ADAM KLEINSCHMIDT: Anyone with half a brain knows that messing about with nuclear material is a bad idea. A nuclear physicist could tell you more. Owing to the fact that unbridled nuclear plants and bombs have catastrophic effects on the surrounding environment, atomic material gets a little chaotic when messed with.
The recent R1 trillion deal with the Russian Federation has made headlines and plans to build a new power plant to reduce reliance on coal has come under fire from opposition parties, western governments, and the media. All parties are alarmed at this surprising new turn of events.
YOGI SHOBA: On Sunday 21 September, a 21-year-old Capetonian woman died after attending the annual Earthdance Trance music festival. Apparently, she was ‘unwell’ and in a state of paranoia for five hours before paramedics could transport her to hospital. She died soon after of organ failure, although the cause of the organ failure is still unknown.
The organisers of the event place ‘utmost confidence in [their] medical services’; with paramedics who are supposedly extensively trained in treating people in outdoor festival environments. With Rocking the Daisies fast approaching and a host of Cape Town’s youth excitedly preparing to descend on Cloof Wine Estate; one must ask whether the incident was an unavoidable tragedy or whether people are putting their lives at risk by attending such events.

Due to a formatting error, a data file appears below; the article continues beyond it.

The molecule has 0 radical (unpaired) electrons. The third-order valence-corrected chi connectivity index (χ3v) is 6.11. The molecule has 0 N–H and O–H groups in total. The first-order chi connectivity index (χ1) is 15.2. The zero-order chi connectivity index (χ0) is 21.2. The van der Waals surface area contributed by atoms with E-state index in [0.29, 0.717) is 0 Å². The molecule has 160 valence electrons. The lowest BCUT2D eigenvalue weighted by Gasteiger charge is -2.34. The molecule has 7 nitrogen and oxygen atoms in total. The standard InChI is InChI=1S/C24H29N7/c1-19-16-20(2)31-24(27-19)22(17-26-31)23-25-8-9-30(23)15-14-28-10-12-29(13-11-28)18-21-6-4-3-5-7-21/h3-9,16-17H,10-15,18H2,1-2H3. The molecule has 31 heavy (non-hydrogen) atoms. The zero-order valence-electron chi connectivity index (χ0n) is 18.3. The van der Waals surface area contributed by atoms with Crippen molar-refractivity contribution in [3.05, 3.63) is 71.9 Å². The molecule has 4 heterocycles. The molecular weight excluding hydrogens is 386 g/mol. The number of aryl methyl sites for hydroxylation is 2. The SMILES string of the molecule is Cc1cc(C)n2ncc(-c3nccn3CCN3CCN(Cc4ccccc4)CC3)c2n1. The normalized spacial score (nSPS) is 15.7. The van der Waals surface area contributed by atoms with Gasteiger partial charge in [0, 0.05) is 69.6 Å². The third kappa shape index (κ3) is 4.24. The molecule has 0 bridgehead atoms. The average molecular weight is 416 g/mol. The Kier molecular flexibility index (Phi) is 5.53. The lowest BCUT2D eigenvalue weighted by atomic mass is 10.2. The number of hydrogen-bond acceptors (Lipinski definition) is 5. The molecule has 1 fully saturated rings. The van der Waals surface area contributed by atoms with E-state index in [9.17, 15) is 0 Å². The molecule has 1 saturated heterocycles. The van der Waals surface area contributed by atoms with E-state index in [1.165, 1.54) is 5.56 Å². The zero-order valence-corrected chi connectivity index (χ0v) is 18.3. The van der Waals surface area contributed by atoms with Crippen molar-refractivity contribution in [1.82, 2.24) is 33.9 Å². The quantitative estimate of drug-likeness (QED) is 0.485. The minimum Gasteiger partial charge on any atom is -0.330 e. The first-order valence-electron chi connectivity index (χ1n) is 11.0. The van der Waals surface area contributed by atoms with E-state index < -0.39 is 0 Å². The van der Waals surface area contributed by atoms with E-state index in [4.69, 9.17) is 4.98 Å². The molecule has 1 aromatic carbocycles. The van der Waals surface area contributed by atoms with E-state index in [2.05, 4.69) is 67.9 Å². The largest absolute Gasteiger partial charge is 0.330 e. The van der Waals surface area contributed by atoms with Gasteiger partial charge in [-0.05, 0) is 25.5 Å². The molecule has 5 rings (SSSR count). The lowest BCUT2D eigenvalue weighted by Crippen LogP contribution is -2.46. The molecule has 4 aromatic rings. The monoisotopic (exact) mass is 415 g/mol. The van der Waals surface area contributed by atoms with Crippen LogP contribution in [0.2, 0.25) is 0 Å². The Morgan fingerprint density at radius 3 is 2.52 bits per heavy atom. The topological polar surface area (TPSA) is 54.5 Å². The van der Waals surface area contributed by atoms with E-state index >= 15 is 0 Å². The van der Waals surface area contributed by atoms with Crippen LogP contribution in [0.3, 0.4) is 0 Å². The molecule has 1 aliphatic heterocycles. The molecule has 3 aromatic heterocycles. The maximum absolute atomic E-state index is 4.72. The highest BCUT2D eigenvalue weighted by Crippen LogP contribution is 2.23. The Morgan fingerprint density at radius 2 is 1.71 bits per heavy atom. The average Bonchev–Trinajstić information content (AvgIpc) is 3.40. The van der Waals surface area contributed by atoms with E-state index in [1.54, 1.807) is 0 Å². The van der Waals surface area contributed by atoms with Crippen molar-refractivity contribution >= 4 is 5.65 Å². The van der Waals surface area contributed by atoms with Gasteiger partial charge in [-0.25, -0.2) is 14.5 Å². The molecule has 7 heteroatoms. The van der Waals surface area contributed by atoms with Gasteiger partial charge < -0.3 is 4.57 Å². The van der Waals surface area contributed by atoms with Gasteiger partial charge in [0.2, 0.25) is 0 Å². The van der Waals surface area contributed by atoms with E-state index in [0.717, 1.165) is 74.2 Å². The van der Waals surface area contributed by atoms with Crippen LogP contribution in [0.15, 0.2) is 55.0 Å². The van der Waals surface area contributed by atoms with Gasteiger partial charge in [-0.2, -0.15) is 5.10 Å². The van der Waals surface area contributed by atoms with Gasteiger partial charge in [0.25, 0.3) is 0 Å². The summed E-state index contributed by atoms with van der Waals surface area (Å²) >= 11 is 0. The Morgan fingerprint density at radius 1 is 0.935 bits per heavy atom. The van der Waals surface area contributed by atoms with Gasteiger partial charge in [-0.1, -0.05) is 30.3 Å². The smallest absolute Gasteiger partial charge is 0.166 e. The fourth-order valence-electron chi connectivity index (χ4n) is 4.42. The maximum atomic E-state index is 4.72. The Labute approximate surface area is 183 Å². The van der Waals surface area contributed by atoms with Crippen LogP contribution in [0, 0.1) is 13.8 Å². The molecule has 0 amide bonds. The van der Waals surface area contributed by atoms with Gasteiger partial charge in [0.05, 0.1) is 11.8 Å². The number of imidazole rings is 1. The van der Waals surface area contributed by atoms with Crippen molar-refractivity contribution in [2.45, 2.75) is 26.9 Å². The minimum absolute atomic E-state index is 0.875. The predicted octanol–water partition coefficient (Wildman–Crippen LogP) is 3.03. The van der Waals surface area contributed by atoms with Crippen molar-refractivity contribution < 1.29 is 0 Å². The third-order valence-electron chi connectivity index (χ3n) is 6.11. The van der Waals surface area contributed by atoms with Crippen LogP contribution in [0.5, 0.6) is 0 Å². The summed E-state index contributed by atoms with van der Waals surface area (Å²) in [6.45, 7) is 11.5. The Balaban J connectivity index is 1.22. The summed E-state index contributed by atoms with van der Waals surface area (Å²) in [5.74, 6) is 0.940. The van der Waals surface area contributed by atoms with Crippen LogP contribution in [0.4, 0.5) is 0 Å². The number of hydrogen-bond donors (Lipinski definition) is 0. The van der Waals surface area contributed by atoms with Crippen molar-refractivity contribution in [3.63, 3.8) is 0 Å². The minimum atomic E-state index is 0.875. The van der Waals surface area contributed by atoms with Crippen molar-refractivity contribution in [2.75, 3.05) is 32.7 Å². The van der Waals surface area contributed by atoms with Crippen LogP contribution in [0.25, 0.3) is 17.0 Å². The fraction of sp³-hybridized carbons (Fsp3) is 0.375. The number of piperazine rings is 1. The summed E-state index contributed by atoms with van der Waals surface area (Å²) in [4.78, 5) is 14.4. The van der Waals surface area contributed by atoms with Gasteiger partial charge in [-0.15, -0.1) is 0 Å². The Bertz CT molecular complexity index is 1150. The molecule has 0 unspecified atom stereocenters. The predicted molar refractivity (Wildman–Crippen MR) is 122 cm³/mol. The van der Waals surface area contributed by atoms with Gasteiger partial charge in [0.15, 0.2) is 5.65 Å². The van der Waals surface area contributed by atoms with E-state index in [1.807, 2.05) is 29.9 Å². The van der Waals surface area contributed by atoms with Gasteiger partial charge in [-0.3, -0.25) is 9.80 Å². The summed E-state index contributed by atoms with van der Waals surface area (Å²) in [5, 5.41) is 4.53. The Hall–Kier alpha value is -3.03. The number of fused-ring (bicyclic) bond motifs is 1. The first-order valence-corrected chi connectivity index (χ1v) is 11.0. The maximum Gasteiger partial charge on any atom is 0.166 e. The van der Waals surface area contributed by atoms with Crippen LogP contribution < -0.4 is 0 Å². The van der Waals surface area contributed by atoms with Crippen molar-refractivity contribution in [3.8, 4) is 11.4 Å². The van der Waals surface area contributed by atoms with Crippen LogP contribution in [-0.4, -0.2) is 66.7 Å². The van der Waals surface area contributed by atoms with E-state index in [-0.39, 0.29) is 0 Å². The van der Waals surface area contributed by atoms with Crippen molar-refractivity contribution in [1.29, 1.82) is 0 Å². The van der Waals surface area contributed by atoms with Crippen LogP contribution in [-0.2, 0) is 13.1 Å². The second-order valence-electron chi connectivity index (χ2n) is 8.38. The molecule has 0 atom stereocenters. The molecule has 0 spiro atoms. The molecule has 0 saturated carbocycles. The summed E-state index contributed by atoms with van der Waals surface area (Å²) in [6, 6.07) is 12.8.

LAURIE SCARBOROUGH: So I’m not a Windows fan. I’m really not. And although I would consider myself a fairly quick-tempered person anyway, there’s nothing quite like the feeling of seeing the blue screen of death flash onto my laptop screen. Especially after you’ve just typed 500 brilliant words of your essay for your BA – a degree in which the only numbers and maths that have any relevance are word counts and number of references.
Now while many of you may cry at such a phenomenon I simply hand over my stupid crummy useless non-Apple laptop to my dear Computer Science friend who does something magical and returns to me a slightly overheating, but nevertheless working, laptop. This comes with a price though.
CLAUDIA HARRISON: One day on Jammie Plaza some friends and I were looking at various apps such as Instagram and Twitter, when all of a sudden one of my friends was asking my advice on whether she should swipe left or right on Tinder. Never having used the app before, I was surprised at its user-friendly interface.
Tinder is an app designed for you to meet people in your area. You can set your gender, age and distance preferences. Like many apps these days, Tinder uses your Facebook profile (specifically your “About Me’ section, “likes’ and friends list). Through use of an algorithm you are then matched to like-minded people in your area.
While doing research for this article, I downloaded Tinder to see what the fuss was all about. I saw many familiar faces and clicked “like” as a gesture of friendship on my part, because I don’t think anyone likes being told that they are not good enough based solely on how they look.
SAARA MOWLANA: Famous for his satirical comic caricatures of political figures, Zapiro is no stranger to receiving flack for standing up for his beliefs. During ‘UCT Civic Week’, Zapiro came to campus on Tuesday, August 12th, to give a talk based on his work and how he handles backlash responses.